This special issue of Journeys brings together writers whose origins and research expeditions lie in different parts of the world (United Kingdom, Germany, India, Africa, Japan and the Caribbean) to explore the relationship between different kinds of movement (walking, voyaging, bus-tours, animal-tracking) and the accompanying transformations in body and perception that emerge when journeying near and far from home. Journeys are indelibly associated with movement through lands and across seas, but like songs and stories, they also are works of composition, sometimes carefully crafted, other times improvised, often unique, and frequently unfinished. Although a journey, like any other work of composition, unfolds over time and can be thought to have a narrative structure of beginning, middle, and end, it is likely to contain many unstructured moments: unexpected detours, various contingencies and chance encounters, moments of social and cultural disorientation, and unresolved questions that are neither planned nor initiated by the author. Journeys, therefore, can often take us into strange “inner” places. Perhaps then we might say that journeys involve a process of discomposition, an unravelling and disordering of habitual thoughts, perceptions, feelings, and normative presuppositions, which are made explicit in the face of new lands and may become temporarily reconstituted amid the diversity of people one encounters there.
Confounded, Discomposed, Recomposed
Disillusion and Derangement among the Senses
The journey returns us to shared originary meanings of experience, trial, and travel, wherein ex signifies “out of,” while peira means “attempt, trial, test” and possesses the same root per as the Germanic fahr (“to travel”). The experience of traveling to an unfamiliar place often retains the character of a testing out, and exposes a flux of unfamiliar perceptions and sensations. Accordingly, this article uses Louis-Ferdinand Céline's journey from Europe to Africa to America, as recounted in his novel, Journey to the End of the Night, published in 1932, to explore some of the varying modes of corporeal experience and aesthetic appreciation that arise through travel and movement. It suggests that these constitute their own distinct types of knowledge and understanding. Inevitably, this raises important epistemological questions about how we know and understand the world, in that the initial impressions and provisional misunderstandings of transitory encounters are dismissed once the traveler, or anthropologist, gains a greater in-depth knowledge and understanding of the environment through longer-term dwelling. However, is there something to be gained: different perspectives and modes of knowing that emerge at the beginning, middle, and end of the journey?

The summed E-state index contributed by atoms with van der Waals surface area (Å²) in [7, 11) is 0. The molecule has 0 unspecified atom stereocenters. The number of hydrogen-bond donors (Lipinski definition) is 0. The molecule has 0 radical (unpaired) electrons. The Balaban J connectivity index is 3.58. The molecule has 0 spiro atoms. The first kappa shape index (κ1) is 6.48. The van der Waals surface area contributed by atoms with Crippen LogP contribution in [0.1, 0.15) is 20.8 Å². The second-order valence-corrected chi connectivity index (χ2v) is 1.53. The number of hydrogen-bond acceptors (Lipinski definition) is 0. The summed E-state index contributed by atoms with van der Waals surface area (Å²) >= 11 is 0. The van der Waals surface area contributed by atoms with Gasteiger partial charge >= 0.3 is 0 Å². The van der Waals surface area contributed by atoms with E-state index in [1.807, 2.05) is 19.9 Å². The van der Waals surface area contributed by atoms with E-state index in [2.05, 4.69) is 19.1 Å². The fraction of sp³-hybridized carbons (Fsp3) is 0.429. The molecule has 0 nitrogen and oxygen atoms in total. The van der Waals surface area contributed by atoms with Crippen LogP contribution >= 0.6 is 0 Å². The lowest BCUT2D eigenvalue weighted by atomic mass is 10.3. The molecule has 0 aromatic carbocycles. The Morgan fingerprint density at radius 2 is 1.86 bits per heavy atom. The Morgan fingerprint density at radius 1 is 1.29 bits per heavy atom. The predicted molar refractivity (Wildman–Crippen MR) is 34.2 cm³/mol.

Andrew Irving, Christine McCourt, Kirk Simpson, Jeffrey Lambe and Roberta McDonnell
Guide to Imagework: Imagination-based Research Methods (ASA Research Methods in Social Anthropology Series). By Iain R. Edgar. London and New York: Routledge, 2004, paperback, xii + 161 pages, £18.99. ISBN: 0 415 23538 3.
Birth on the Threshold: Childbirth and Modernity in South India. By C. Van Hollen. Berkeley: University of California Press, 2003, 310 pages, £14.95. ISBN 0-520-22359-4.
Why Did They Kill? Cambodia in the Shadow of Genocide. By Alexander Laban Hinton. Berkeley: University of California Press, 2004, paperback, 382 pages, £12.95. ISBN: 0-520-24179-7.
Life and Words: Violence and the Descent into the Ordinary. By Veena Das. Berkeley: University of California Press, 2007, paperback, 296 pages, £12.95. ISBN: 978-0-520-24745-1.
Anthropology Beyond Culture. By R. G. Fox and B. J. King (eds), Oxford and New York: Berg (Wenner-Gren International Symposium Series), 2002, 306 pp. incl. refs, £17.99. ISBN: 1 8593 524X / 1 85973 529 0.